Cassia is very excited about her Match Banquet, which will decide and introduce her to her match...whom she will marry in a few years after chaperoned courting.  While at the banquet, Cassia is matched with her best friend from childhood, Xander.  When you are matched, you are given an information chip that you plug into to a view screen at home to learn everything there is to know about your match.  Cassia puts this off for a little while...after all, why does she need to read Xander's interests and things such as his favorite color when she already knows them all?  But, when Cassia does put the chip in, something disconserting happens...Xander is not listed on the chip...Ky is, a classmate who also happens to be an adopted orphan that has been already pre-determined to be a single (a member of society who will never marry, based upon some reason or another).

At this point, Cassia becomes very unsure of herself and the Society itself.  If a mistake like this could be made, what other mistakes have been made?  She understands that these decisions are made so that people can live out their lives to their fullest potential as well as being able to live a long and healthy life.  But wait, even that long and healthy life is cut short when her grandfather is put to death at the age of 80...when all members of the Society die.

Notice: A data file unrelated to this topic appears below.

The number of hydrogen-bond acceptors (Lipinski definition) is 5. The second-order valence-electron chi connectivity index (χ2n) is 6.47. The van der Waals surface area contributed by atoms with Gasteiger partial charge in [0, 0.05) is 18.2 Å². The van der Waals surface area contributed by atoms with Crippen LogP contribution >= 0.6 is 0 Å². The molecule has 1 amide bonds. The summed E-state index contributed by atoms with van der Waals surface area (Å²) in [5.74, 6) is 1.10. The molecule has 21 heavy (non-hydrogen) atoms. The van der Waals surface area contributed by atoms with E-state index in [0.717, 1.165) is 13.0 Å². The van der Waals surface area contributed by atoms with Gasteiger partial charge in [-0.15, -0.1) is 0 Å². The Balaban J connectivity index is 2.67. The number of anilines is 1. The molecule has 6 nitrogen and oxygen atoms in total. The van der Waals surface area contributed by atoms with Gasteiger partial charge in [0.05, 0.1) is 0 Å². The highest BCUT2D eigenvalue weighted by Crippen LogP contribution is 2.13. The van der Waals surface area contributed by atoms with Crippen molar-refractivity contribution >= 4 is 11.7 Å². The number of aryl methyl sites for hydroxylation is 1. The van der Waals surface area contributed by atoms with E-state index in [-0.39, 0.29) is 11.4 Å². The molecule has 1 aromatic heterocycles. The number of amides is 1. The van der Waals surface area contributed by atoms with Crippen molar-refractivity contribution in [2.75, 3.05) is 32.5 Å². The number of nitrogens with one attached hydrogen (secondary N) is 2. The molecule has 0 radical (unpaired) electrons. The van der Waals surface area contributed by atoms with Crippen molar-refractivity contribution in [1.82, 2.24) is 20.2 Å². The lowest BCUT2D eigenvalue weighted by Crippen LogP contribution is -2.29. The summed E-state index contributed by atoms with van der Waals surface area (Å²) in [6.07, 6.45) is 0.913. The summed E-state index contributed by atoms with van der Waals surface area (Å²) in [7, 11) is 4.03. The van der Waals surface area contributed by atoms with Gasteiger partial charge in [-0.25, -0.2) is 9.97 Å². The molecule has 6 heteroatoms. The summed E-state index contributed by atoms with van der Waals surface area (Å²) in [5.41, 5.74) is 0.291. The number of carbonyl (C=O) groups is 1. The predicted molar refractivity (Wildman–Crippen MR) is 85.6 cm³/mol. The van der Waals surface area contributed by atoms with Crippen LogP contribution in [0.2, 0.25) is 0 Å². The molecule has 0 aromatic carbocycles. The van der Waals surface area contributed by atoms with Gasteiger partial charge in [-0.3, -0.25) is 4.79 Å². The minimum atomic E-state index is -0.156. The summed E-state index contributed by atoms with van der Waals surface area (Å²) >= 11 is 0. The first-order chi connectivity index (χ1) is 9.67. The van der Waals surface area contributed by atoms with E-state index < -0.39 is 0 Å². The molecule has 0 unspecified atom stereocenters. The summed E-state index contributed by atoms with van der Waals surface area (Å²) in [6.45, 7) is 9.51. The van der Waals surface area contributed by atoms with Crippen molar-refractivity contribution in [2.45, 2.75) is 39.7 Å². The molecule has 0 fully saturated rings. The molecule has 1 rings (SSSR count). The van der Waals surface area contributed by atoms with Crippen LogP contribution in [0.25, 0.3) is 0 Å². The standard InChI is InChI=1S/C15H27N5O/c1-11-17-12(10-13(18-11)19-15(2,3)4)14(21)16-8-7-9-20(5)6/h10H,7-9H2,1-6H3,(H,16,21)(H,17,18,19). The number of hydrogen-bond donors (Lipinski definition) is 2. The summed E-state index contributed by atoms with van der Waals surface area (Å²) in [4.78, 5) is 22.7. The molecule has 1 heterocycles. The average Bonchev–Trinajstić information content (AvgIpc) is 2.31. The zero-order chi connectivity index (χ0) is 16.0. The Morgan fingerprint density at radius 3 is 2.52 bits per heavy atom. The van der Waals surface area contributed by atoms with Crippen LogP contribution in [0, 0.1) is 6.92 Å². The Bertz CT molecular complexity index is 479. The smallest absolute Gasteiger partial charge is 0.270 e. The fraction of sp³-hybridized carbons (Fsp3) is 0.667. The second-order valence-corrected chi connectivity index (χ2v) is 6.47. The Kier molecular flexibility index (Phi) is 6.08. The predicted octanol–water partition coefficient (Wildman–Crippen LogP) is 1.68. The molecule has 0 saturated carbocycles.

This book reminded me a lot of 1984 by George Orwell.  Other members of my book club say it's like the Hunger Games series as well...I don't know since I have yet to read those (they are on my to-read list, though!)  I do think that perhaps 1984 is the basis and origin of a lot of these types of dystopian novels since it was the original of these pieces of literature.  Matched is an excellent young adult novel and made for a quick and easy read.  I really enjoyed it and am looking forward to the rest of this series!

Tuesday, January 25, 2011

PW Baked Beans

I tried out the PW recipe for baked beans last week and it is now a favorite within our household.  Ree calls it "The Best Baked Beans Ever" on her blog and she is not joking!  After David tried these, he said, "This is how all baked beans should be made."  Needless to say, this is now a Dave's Fave.